What the Sea Shepherds did during the summer in the Galapagos, Faroe Islands, and Tokyo

From ANIMAL PEOPLE, July/August 2010:

 

FRIDAY HARBOR– The Sea Shepherd Conservation Society
celebrated but pledged to remain involved in the Galapagos Islands on
July 28, 2010, after the United Nations Educational, Scientific and
Cultural Organiz-ation’s World Heritage Committee voted 14-5 to drop
the Galapagos from the UNESCO list of endangered World Heritage
sites. Added to the list in 2007, the Galapagos were downlisted in
recognition of improved environmental protection by the government of
Ecuador– including restraining alleged economic exploitation by
senior officers in the Ecuadoran navy.
The Sea Shepherds began helping the Galapagos National Park
Service to patrol the Galapagos Marine Reserve in late 2000. In
early 2001 one of the first Sea Shepherd missions undertaken with the
park service exposed the involvement of Ecuadoran navy vessels in
support of shark poaching. The Sea Shepherds later donated the
patrol boat Sirenian to the Galapagos National Park Service, and
established a permanent office in the Galapagos in support of ongoing
anti-poaching efforts.


The Galapagos success followed Sea Shepherd coups at opposite
ends of Europe. On June 17, 2010 the Sea Shepherd ship Steve Irwin
intercepted an Italian vessel and a Maltese vessel in Libyan waters.
The Italian vessel was towing a floating cage containing about 800
juvenile bluefin tuna. The tuna appeared to have been caught after
the close of the bluefin season three days earlier. Though rammed by
the Maltese vessel, the Sea Shepherds released the tuna and evaded
pursuit by the Libyan Navy.
A month later, on July 19, 2010, Sea Shepherd crew member
Peter Hammarstedt videotaped Faroe Islanders in the act of hacking to
death 236 pilot whales who had been driven into a shallow cove. The
Sea Shepherds previously documented the rarely witnessed Faroese
pilot whale massacres in 1986 and 2000. The killings are otherwise
known chiefly from occasional leaks of information by Faroe Islanders
themselves.
The Faroe Islands are a semi-autonmous protectorate of
Denmark. The Danish government estimates that Faroe Islanders kill
about 2,400 pilot whales per year. Previous investigations by the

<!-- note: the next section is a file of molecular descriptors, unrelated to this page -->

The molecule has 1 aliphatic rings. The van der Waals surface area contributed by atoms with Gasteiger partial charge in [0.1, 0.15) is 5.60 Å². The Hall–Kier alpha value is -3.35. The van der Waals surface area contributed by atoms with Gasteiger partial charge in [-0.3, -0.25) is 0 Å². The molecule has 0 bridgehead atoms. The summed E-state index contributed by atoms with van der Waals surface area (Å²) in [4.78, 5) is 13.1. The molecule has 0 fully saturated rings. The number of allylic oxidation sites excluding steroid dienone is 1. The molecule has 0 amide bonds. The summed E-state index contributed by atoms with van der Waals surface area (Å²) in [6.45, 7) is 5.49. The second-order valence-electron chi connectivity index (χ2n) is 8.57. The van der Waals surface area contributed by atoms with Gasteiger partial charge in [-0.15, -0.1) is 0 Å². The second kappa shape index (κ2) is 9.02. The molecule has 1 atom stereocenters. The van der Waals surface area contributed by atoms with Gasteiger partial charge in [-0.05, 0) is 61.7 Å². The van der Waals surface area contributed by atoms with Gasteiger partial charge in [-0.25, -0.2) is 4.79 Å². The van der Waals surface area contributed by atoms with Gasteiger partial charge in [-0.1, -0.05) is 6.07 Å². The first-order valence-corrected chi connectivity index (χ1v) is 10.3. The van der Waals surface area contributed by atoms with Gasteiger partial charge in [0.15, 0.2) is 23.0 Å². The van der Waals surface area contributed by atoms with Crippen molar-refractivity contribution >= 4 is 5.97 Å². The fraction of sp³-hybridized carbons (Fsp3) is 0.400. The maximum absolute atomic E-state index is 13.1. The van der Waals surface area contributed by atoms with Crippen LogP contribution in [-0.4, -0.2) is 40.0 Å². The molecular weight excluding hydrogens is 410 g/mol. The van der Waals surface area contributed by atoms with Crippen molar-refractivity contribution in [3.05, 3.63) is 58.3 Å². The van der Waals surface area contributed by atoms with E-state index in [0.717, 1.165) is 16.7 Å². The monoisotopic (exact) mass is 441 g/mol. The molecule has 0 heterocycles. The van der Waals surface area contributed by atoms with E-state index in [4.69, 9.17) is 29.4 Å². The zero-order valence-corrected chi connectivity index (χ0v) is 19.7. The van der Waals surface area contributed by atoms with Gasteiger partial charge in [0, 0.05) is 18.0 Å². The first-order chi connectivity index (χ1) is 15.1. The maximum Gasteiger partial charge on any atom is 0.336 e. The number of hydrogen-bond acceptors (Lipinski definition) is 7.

Sea Shepherds and the Environmental Investigation Agency indicate
that the killing is done chiefly to eliminate perceived competition
for fishers, and that about 30% of the whale meat is discarded.
The Sea Shepherd activities in the Galapagos and European
waters were upstaged by the Tokyo trial of New Zealand yacht racer
Pete Bethune for disrupting Japanese “research” whaling within
Antarctic waters designated as a whale sanctuary by the International
Whaling Commission.
Joining the Sea Shepherds for their third consecutive winter
of pursuing the Japanese whaling fleet in Antarctica waters, Bethune
brought with him the bio-diesel fueled trimaran Earthrace, which in
2007 circled the world in 61 days. The Earthrace was renamed the Ady
Gil in honor of Hollywood investor Ady Gil, who sponsored the use of
the trimaran in the Antarctic.
The Ady Gil caught the whalers in early January 2010 after a
six-week chase. The Ady Gil was joined on January 6 by the former
Norwegian whaler Bob Barker, bought for the Sea Shepherds by retired
TV game show host Bob Barker. But within hours the Ady Gil was
rammed by the whale-catcher Shonan Maru #2.
Videos of the ramming taken from the Bob Barker, the Ady
Gil, and the Shonan Maru #2 all appeared to show that the Ady Gil
was dead in the water when the Shonan Maru #2 circled, accelerated,
and hit the Ady Gil broadside, shearing off the bow. The
Aust-ralian Maritime Safety Authority said in June 2010, however,
that it could not determine who was at fault due to Japanese
noncooperation wth the investigation. The Bob Barker took the Ady Gil
under tow, but the Ady Gil took on too much water and sank on
January 8.
Bethune on February 14 boarded the Shonan Maru #2 from a Jet
Ski and handed the captain a bill for the loss of the Ady Gil. Taken
to Japan and held for five months, Bethune was on July 9 convicted
in Tokyo District Court of interfering with the whale hunt, received
a two-year suspended sentence, and was deported to New Zealand.

Print Friendly

Leave a Reply

Your email address will not be published. Required fields are marked *